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Excelsior Gondola

DAYTON, Ohio -- Excelsior Gondola on display in the Space Gallery at the National Museum of the United States Air Force. (U.S. Air Force photo by Ken LaRock)

DAYTON, Ohio -- Excelsior Gondola on display in the Space Gallery at the National Museum of the United States Air Force. (U.S. Air Force photo by Ken LaRock)

DAYTON, Ohio -- Excelsior Gondola on display in the Space Gallery at the National Museum of the United States Air Force. (U.S. Air Force photo by Ken LaRock)

DAYTON, Ohio -- Excelsior Gondola on display in the Space Gallery at the National Museum of the United States Air Force. (U.S. Air Force photo by Ken LaRock)

Front view of the Excelsior Gondola at the National Museum of the United States Air Force. (U.S. Air Force photo)

Front view of the Excelsior Gondola at the National Museum of the United States Air Force. (U.S. Air Force photo)

Side view of the Excelsior Gondola at the National Museum of the United States Air Force. (U.S. Air Force photo)

Side view of the Excelsior Gondola at the National Museum of the United States Air Force. (U.S. Air Force photo)

An automatic camera captured Capt. (later Col.) Joseph Kittinger just as he stepped from the balloon-supported Excelsior Gondola on Aug. 16, 1960, at an altitude of 102,800 feet. (U.S. Air Force photo)

An automatic camera captured Capt. (later Col.) Joseph Kittinger just as he stepped from the balloon-supported Excelsior Gondola on Aug. 16, 1960, at an altitude of 102,800 feet. (U.S. Air Force photo)

Beginning the ascent in the Excelsior III gondola. As the balloon rises into the upper atmosphere, the helium gas inside expands and fills out the envelope of the balloon.  The tests were carried out over the barren terrain of New Mexico. (U.S. Air Force photo)

Beginning the ascent in the Excelsior III gondola. As the balloon rises into the upper atmosphere, the helium gas inside expands and fills out the envelope of the balloon. The tests were carried out over the barren terrain of New Mexico. (U.S. Air Force photo)

The Excelsior III ascent begins. (U.S. Air Force photo)

The Excelsior III ascent begins. (U.S. Air Force photo)

Capt. Kittinger during the Excelsior III ascent. Strapped to him were oxygen bottles, instrumentation and the Beaupre Multi-Stage Parachute system. (U.S. Air Force photo)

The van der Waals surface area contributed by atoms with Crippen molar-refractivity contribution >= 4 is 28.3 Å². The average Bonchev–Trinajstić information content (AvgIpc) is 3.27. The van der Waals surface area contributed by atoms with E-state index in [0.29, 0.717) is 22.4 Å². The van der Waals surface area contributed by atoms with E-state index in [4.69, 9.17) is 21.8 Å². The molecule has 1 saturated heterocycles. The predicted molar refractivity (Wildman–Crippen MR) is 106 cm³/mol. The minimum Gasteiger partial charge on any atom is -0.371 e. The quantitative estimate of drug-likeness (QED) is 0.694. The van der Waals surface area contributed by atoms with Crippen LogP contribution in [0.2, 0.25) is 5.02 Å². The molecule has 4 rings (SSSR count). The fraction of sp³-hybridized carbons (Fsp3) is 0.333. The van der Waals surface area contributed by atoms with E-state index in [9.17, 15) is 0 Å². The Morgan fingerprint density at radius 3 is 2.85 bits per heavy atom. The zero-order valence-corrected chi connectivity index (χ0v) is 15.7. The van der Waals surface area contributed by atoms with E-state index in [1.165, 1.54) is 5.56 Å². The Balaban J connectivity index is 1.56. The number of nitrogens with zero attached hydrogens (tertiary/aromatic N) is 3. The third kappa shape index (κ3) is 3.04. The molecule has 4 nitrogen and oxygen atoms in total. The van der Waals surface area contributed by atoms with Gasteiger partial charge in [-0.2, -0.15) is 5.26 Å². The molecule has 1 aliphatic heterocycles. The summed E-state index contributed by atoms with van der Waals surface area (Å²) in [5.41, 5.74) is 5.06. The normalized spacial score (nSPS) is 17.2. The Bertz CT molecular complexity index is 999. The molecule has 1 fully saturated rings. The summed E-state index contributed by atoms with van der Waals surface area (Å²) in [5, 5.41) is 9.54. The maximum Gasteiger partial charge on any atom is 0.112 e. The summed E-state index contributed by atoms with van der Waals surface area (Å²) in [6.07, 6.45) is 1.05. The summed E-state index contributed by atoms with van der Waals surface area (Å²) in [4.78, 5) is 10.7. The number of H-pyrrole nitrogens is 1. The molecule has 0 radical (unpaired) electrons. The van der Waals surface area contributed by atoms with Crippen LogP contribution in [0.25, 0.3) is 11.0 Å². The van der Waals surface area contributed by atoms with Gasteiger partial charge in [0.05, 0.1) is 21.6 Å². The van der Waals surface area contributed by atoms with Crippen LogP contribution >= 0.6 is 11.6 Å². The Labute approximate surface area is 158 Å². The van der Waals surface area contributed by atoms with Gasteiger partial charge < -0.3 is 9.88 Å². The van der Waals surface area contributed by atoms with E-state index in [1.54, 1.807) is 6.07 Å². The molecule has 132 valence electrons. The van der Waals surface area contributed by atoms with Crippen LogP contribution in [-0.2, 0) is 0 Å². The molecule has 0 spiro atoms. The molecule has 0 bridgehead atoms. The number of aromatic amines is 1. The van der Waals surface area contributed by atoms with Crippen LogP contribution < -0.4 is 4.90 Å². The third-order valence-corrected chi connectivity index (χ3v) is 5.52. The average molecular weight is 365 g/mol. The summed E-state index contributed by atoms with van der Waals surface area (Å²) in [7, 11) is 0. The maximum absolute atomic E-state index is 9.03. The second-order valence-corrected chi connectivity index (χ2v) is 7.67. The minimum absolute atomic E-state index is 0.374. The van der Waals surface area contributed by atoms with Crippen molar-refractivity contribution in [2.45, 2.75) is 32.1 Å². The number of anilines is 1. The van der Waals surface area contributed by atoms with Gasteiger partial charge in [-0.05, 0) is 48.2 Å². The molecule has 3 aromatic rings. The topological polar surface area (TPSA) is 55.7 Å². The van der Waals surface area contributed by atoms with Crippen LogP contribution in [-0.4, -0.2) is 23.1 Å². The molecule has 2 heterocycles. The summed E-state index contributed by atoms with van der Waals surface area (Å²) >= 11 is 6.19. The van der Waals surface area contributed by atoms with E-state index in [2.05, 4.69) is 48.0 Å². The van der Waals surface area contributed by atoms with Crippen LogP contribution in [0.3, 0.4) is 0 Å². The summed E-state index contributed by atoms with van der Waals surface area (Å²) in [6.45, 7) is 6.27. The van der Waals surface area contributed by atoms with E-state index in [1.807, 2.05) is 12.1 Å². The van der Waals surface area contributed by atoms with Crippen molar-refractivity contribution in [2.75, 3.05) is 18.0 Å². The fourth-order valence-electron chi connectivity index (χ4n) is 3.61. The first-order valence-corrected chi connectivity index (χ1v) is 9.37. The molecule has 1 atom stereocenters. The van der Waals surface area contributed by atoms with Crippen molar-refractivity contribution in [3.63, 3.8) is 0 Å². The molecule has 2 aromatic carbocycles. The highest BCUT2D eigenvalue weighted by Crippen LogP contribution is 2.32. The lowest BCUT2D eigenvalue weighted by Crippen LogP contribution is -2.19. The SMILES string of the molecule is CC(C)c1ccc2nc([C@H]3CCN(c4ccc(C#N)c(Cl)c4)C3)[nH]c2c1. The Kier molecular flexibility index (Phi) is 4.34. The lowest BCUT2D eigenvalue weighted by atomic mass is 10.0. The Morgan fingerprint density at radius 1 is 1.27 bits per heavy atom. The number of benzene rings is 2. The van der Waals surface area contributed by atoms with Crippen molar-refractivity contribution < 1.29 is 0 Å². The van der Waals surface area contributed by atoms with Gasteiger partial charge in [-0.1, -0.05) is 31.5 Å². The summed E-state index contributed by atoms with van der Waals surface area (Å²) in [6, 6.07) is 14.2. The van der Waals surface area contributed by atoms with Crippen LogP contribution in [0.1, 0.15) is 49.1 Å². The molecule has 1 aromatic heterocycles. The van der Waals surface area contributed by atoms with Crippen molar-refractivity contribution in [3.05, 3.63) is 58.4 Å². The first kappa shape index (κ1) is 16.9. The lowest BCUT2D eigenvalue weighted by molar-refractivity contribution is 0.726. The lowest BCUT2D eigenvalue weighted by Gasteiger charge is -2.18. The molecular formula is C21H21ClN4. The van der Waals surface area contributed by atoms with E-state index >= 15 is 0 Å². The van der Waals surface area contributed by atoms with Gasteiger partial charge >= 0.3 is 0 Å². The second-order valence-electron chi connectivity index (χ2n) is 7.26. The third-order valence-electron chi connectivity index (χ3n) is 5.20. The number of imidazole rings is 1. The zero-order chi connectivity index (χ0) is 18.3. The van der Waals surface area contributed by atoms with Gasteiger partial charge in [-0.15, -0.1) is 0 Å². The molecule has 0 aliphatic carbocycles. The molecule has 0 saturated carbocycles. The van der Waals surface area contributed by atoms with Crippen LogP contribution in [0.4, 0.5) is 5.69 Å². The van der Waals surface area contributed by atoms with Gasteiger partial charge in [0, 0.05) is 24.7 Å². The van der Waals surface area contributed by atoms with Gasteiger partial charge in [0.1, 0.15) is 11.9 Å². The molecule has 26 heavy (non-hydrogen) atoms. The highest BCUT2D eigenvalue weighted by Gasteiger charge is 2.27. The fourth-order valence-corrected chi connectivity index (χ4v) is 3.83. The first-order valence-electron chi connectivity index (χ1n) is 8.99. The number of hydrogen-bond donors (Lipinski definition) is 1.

Capt. Kittinger during the Excelsior III ascent. Strapped to him were oxygen bottles, instrumentation and the Beaupre Multi-Stage Parachute system. (U.S. Air Force photo)

Capt. Kittinger landing. (U.S. Air Force photo)

Capt. Kittinger landing. (U.S. Air Force photo)

Project Excelsior successfully tested parachutes to be used for escaping from aircraft at extremely high altitudes. U.S. Air Force Capt. Joseph Kittinger made three jumps from a balloon gondola in 1959-1960, the highest one from a record height of over 102,000 feet.

As aircraft like the X-15 began to reach the limits of the upper atmosphere, new escape equipment had to be developed. Problems bailing out at high speed and high altitude include cold, lack of oxygen and the tendency to enter a lethal fast spin during free-fall. The USAF developed new multi-stage parachutes -- with small, medium, then large parachutes deploying as the pilot fell -- that allowed safe descent from incredible heights.

The Excelsior balloon offered an ideal way to reach super-high altitude to test the parachutes. Kittinger’s highest jump took place in August 1960 over New Mexico. He stepped from the open gondola at 102,800 feet, more than 20 miles high and above more than 99 percent of the Earth’s atmosphere. He free-fell for four minutes and 37 seconds and reached a speed of 614 mph. Kittinger’s multi-stage parachute worked perfectly, and it took him more than 13 minutes to reach the ground.

The balloon gondola on display is a replica of the Excelsior gondola, and the gear on the mannequin is representative of the equipment Kittinger wore.

TECHNICAL NOTES:
Parachute:
3-stage parachute designed by Francis F. Beaupre (18-in diameter pilot parachute deploying 16 seconds after jump, followed by 6-foot stabilization parachute at 96,000 feet, then 28-foot main parachute at 14,000 feet), with emergency reserve parachute
Pilot gear: David Clark MC-3 partial pressure suit with layers of insulating and electrically-heated garments plus biomedical sensors

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Find Out More
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Videos
Yesterday's Air Force: Space Jump (Air Force TV) (00:03:08)
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Lectures
Col. (Ret.) Joseph Kittinger Jr.: "The Sky is My Office" (01:08:34)
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